Advertisement

Modelling of Heavy Metals: Study of Impacts Due to Climate Change

  • Amela. JeričevićEmail author
  • I. Ilyin
  • S. Vidič
Conference paper
Part of the NATO Science for Peace and Security Series C: Environmental Security book series (NAPSC)

Abstract

Heavy metals are a category of pollutants recognized as dangerous to human health and human exposure occurs through all environmental media. Since metals are naturally occurring chemicals that do not break down in the environment and can accumulate in soils, water and the sediments of lakes and rivers, it is important to evaluate the contribution of natural emission sources in the environment. Owing to climate change, the water content in soil is decreased while evapotranspiration is increased as a consequence the higher resuspension of soil dust particles. In this work, a modelling study of heavy metals was performed in order to assess the levels of heavy metals pollution, particularly lead, in Croatia and to estimate the effects of an increase in lead natural emissions due to climate change.

Heavy metals are emitted into environment mainly as a result of anthropogenic activities, complemented by naturally occurring chemicals in the environment; therefore it is important to evaluate the contribution and patterns of their natural emissions. The main paths for heavy metals through the atmosphere and water are dispersion and deposition processes leading to the accumulation in soils and water sediments, which, consequently, become reservoirs for secondary, semi-natural release of heavy metals back to the atmosphere and other media. Both the strength and spatial patterns of this release naturally depend on climate conditions and change accordingly. A rise in temperature causes soil water content to decrease while evapotranspiration increases, and thus impacts resuspension of soil dust particles. In this study, modelling of heavy metals, particularly lead, was performed in order to assess the influence of climate-sensitive variables and resuspension of heavy metals to the levels and their distribution in Croatia.

Keywords

Heavy metals Climate change Health impacts Resuspension 

References

  1. 1.
    Wilson B, Pyatt FB (2007) Heavy metal dispersion, persistence, and bioaccumulation around an ancient copper mine situated in Anglesey, UK. Ecotoxicol Environ Saf 66:224–231CrossRefGoogle Scholar
  2. 2.
    Järup L (2003) Hazards of heavy metal contamination. Br Med Bull 68:167–182CrossRefGoogle Scholar
  3. 3.
    Nriagu JO (1996) History of global metal pollution. Science 272:223–224CrossRefGoogle Scholar
  4. 4.
    Derežić D, Vučetić V (2010) Tendency of increase in average soil temperature in Croatia’, the present-day challenges in meteorology – conference of Croatian meteorological society, Zagreb, Croatia, 8–9 Nov 2010Google Scholar
  5. 5.
    Ferina J (2011) The spatial distribution of water balance components in Croatia’, graduation thesis, University of Zagreb, Zagreb, pp 52Google Scholar
  6. 6.
    Gusev A, Ilyin I, Mantseva L, Rozovskaya O, Shatalov V, Travnikov O (2006) Progress in further development in MSCE-HM and MSCE-POP models (implementation of the model review recommendations). EMEP/MSC-E Technical Report 4/2006, p 114Google Scholar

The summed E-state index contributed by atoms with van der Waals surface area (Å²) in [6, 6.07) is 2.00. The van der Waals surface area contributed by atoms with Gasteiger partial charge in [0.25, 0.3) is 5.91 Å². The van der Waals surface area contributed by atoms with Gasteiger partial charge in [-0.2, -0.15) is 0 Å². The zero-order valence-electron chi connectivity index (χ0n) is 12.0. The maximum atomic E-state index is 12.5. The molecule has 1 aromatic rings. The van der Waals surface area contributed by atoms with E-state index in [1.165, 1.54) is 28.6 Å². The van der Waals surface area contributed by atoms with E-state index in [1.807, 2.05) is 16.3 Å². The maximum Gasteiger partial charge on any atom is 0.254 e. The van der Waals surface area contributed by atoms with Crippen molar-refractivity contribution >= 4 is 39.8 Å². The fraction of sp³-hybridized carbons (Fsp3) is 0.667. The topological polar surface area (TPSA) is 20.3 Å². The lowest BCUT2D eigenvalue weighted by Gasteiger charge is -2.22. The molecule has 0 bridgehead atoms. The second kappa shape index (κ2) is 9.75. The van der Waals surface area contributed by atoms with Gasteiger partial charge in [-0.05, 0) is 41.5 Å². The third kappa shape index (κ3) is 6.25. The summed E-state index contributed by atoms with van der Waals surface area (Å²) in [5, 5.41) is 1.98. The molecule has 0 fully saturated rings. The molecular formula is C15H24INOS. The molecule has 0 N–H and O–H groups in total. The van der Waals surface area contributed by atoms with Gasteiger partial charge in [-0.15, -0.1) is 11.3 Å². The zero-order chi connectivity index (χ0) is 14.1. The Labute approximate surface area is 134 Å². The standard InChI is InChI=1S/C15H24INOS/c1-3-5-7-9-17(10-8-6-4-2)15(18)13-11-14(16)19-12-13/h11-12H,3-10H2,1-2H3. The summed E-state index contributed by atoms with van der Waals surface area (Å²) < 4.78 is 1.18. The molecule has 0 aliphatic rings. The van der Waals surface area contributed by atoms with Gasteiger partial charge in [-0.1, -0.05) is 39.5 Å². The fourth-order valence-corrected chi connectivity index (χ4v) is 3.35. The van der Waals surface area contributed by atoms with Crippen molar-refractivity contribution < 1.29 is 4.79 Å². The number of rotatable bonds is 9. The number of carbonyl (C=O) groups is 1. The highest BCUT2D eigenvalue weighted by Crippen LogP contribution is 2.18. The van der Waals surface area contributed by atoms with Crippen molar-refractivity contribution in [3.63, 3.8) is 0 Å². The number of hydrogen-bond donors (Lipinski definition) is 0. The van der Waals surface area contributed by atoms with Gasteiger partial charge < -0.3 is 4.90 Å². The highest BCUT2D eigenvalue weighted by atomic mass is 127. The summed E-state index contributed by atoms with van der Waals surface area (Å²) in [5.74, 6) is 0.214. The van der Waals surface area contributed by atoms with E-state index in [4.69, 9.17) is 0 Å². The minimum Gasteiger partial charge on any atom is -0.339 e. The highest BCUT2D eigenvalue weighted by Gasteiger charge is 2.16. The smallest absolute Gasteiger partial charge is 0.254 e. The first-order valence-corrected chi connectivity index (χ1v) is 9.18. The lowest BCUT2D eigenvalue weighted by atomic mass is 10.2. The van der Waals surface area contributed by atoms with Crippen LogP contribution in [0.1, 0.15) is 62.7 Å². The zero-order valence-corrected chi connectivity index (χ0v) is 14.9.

7. 7.
    Ilyin I, Rozovskaya O, Travnikov O, Aas W (2007) Heavy metals: transboundary pollution of the environment. EMEP Status Report 2/2007, p 5Google Scholar
  8. 8.
    Ilyin I, Travnikov O (2005) Modelling of heavy metal airborne pollution in Europe: evaluation of the model performance. EMEP/MSC-E Technical Report 8/2005, June 2005Google Scholar
  9. 9.
    Grell GA, Dudhia J, Stauffer DR (1995) A description of the fifth-generation Penn State/NCAR Mesoscale Model (MM5). NCAR/TN-398  +  STR. NCAR Technical Note. Mesoscale and Microscale Meteorology Division. National Center for Atmospheric Research, Boulder, pp 122Google Scholar
  10. 10.
    Gussev A, Ilyin I, Travnikov O, Shatalov V, Rozovskaya O (2008) ‘Atmospheric deposition of selected heavy metals and POPs to the OSPAR maritime area (1990–2005)’, Report to OSPAR Commission, pp 99Google Scholar
  11. 11.
    Gomes L, Rajot JL, Alfaro SC, Gaudichet A (2003) Validation of a dust production model from measurements performed in semi-arid agricultural areas of Spain and Niger. Catena 52:257–271CrossRefGoogle Scholar
  12. 12.
    Zender CS, Bian H, Newman D (2003) Mineral dust entrainment and deposition (DEAD) model: description and 1990s dust climatology. J Geophys Res 108(D14):4416CrossRefGoogle Scholar
  13. 13.
    Gong SL (2003) A parameterization of sea-salt aerosol source function for sub- and super-micron particles. Global Biogeochem Cycles 17(4):1097CrossRefGoogle Scholar
  14. 14.
    Halamić J, Miko S (eds) (2009) Geochemical atlas of the republic of the Croatia. Croatian Geological Survey, Zagreb, 87 ppGoogle Scholar
  15. 15.
    Zaninović K, Gajić-Čapka M, Perčec Tadić M et al (2008) Climate atlas of Croatia 1961–1990, 1971–2000. Državni hidrometeorološki zavod, Zagreb, 200 ppGoogle Scholar

Copyright information

© Springer Science+Business Media B.V. 2012

Authors and Affiliations

  1. 1.Meteorological and Hydrological Service of CroatiaZagrebCroatia
  2. 2.Meteorological Synthesizing Centre-EastMoscowRussia

Personalised recommendations